But the club has to be applauded for doing something – as it recognises, ‘doing nothing’ is not an option and it – both the club and football more generally – have to start somewhere. Football has arguably never been particularly concerned with its wider social role – some notable initiatives, and players, apart – and, at the start of a season in which the World Cup will be played in stadiums and associated infrastructure built on the back of the deaths of thousands of migrant workers (as far as late 2020), more correctly described as modern slaves until very recently, and with the games potentially being played in hot and humid temperatures sufficient to require additional cooling measures, the importance of that social, and particularly that environmental, message takes on sizable proportions.

Perhaps its just me, but I suspect that whether people (and here I’m really talking about fans of the mighty Reading FC) like the shirt or hate it is likely to bear a fairly close relationship with their view on climate change itself: those who accept the reality of climate change liking the shirt (or, if not a fan, appreciating the endeavour); while those who are denialists are going to hate it.

What I do appreciate, however, is the effort that has gone into explaining what the stripes mean, which can be found in the club’s comms, as reported elsewhere in the media and via various social media accounts both from official sources and ordinary fans. Ed himself, whose Twitter feed confesses to him having never before been excited by the launch of a football kit (he should take a look at the video of our 2016/17 launch although, perhaps on second thoughts, it might be fairer to say we’ve come a long way since then), has been pictured wearing the new shirt and has also contributed his own explanations of what the stripes mean. [EDIT 8/8/22: Ed features in a small segment of this week’s The Tilehurst End podcast, @ 32.45 in.] If that debate is to have any meaning, and to overcome the accusations of ‘wokery’, such that it has a chance of convincing more people that climate change is real, and that, yes, we (and football more widely) can do something about it, it has to be based on explanations that are clear and understandable. Here, awareness raising plays a vital role in what the club is trying to do in, and for, its local community. Being a bit old school, I tend to prefer the triumvirate of educate – agitate – organise to ‘awareness raising’ although it’s perhaps a step too far for the club to be doing more than just the first of those three. The rest, of course, is up to us.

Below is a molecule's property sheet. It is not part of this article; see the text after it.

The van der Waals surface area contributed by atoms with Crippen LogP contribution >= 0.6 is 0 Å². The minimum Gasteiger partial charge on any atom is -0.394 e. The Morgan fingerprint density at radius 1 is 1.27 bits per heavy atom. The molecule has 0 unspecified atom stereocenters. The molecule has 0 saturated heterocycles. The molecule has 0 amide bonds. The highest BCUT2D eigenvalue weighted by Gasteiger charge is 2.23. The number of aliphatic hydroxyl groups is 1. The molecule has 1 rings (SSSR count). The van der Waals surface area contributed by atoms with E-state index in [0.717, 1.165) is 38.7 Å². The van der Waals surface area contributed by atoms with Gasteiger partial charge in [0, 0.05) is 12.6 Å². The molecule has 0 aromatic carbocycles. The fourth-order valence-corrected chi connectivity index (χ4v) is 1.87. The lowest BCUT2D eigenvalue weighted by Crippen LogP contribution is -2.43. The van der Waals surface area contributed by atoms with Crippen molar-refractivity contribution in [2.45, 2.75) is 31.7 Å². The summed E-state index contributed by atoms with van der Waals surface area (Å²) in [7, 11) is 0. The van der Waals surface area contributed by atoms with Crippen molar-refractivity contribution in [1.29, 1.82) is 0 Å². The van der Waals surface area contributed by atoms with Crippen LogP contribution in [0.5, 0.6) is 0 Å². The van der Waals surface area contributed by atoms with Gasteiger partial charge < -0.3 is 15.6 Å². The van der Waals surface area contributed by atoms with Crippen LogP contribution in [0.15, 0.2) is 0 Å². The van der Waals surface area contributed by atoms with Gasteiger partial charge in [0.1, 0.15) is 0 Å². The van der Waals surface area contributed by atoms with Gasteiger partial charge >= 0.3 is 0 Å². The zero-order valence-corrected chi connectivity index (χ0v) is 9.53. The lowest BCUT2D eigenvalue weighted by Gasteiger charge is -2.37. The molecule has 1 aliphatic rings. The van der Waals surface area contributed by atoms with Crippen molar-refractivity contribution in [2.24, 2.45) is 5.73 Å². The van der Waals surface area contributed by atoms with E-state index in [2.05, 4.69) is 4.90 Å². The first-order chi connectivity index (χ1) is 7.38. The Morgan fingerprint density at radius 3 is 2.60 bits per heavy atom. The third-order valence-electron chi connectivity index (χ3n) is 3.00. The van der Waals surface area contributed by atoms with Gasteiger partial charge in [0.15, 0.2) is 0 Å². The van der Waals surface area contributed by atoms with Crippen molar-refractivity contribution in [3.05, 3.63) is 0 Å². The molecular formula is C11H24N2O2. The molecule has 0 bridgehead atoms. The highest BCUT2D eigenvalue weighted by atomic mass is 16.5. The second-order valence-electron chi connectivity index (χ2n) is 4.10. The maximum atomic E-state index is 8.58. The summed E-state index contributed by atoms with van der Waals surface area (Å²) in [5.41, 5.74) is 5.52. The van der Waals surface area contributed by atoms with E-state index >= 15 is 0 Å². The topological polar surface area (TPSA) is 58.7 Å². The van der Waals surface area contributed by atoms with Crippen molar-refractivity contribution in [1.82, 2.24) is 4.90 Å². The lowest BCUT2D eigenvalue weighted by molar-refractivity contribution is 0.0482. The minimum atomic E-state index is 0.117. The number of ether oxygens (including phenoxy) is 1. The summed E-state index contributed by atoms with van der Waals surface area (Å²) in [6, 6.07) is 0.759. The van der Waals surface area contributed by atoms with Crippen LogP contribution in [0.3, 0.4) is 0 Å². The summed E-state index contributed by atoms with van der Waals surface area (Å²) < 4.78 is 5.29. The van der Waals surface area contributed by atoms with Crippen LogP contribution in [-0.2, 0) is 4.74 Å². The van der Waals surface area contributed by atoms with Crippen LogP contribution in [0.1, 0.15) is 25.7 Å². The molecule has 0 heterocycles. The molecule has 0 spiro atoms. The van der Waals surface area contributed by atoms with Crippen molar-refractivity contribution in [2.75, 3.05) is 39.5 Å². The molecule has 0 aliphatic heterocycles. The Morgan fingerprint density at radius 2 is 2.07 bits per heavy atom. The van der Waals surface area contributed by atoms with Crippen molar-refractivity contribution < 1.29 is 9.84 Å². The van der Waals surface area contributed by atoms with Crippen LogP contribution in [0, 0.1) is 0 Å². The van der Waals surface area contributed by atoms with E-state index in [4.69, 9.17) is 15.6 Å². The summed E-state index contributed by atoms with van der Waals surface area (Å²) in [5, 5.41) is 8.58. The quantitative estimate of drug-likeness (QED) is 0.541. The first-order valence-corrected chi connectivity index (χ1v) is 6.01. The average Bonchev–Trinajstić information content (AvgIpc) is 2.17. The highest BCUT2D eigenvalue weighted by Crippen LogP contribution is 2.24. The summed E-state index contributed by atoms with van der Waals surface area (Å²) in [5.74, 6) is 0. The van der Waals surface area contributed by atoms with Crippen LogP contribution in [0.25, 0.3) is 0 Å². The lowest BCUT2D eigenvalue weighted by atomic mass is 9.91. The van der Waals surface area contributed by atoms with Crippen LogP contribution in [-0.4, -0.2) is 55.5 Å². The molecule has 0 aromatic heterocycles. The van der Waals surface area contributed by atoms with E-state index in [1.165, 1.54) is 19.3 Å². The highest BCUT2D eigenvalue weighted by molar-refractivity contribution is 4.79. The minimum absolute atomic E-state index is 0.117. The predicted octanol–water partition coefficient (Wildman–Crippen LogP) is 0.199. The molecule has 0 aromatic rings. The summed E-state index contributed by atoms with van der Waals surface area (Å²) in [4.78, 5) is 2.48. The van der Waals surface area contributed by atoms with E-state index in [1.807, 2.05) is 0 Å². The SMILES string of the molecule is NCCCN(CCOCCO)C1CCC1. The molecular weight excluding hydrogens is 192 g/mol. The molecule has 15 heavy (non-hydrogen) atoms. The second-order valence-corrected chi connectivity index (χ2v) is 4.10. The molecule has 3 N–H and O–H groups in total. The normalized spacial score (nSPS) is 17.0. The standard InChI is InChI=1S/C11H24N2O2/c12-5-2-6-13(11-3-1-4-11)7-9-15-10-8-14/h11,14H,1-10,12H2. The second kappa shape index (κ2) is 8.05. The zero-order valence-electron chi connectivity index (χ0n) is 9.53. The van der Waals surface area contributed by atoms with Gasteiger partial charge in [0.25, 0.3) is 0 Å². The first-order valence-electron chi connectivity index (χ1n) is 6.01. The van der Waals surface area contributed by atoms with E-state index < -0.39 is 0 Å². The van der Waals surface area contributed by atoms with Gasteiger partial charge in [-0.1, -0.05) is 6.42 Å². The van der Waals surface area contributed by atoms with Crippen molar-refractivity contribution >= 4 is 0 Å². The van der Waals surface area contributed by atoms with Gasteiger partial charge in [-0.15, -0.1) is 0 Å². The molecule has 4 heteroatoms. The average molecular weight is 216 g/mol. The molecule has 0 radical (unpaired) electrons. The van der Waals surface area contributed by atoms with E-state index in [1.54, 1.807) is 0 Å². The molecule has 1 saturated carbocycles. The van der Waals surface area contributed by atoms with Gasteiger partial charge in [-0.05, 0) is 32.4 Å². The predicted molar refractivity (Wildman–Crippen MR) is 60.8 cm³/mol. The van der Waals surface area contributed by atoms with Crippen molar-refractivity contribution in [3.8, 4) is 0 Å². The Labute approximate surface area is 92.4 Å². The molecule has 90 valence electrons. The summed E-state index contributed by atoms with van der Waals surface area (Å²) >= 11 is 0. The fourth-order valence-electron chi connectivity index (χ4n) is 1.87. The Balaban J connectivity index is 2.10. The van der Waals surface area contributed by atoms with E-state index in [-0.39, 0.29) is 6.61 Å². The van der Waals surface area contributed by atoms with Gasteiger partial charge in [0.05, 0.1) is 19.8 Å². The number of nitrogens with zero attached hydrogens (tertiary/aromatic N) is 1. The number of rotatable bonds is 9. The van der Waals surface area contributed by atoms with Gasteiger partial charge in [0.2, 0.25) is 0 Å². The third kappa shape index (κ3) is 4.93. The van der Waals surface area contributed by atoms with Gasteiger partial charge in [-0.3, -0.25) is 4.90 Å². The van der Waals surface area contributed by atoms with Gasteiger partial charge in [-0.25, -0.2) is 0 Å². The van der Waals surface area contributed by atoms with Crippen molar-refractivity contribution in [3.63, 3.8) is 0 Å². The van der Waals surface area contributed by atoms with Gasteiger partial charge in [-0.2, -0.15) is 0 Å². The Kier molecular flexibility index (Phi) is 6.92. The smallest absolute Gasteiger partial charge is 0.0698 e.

But of course it doesn’t stop here either: the club is serious about the partnership and about sustainability; and the latter is clearly more than just about what it does with its replica kits. Otherwise, it has to affect, materially, what the club does around the ground, on match days and in stadium powering, stewarding, maintenance and cleaning, as well as at Bearwood. It has to be to do with how fans get to the ground for games. Recycling and re-using – not least around its catering offers – has to be a much more visible element of its relationship with us fans, while sustainability seems to point to the use of more local initiatives (ahem: Blue Collar) than the generic contract majors. It’s in its data use and its use of power-hungry technology to analyse our players’ performances so as to improve our chances on the pitch; and it’s about how it powers its social media. It’s about ensuring that as many fans as possible – against the back of a cost of living crisis – get to wear those shirts, as Adam argued on The Tilehurst End this week. And it has to be around workers’ rights, including ensuring that all contractors pay living wages and in terms of the general environment in which employees of the club work.

I’m sure that the Supporters Trust is taking these initatives and a club which, at last, is these days paying much more attention to engagement with the fan base ought to be having a dialogue with STAR about what all this means to us fans, too. Here, it seems a few practical targets off the pitch (other than ‘win next game’ on it) would help enormously.

I’m looking forward to much more of this sort of thing on our journey to being the first ‘woke’ football club; and, meanwhile of course, come on URZZ!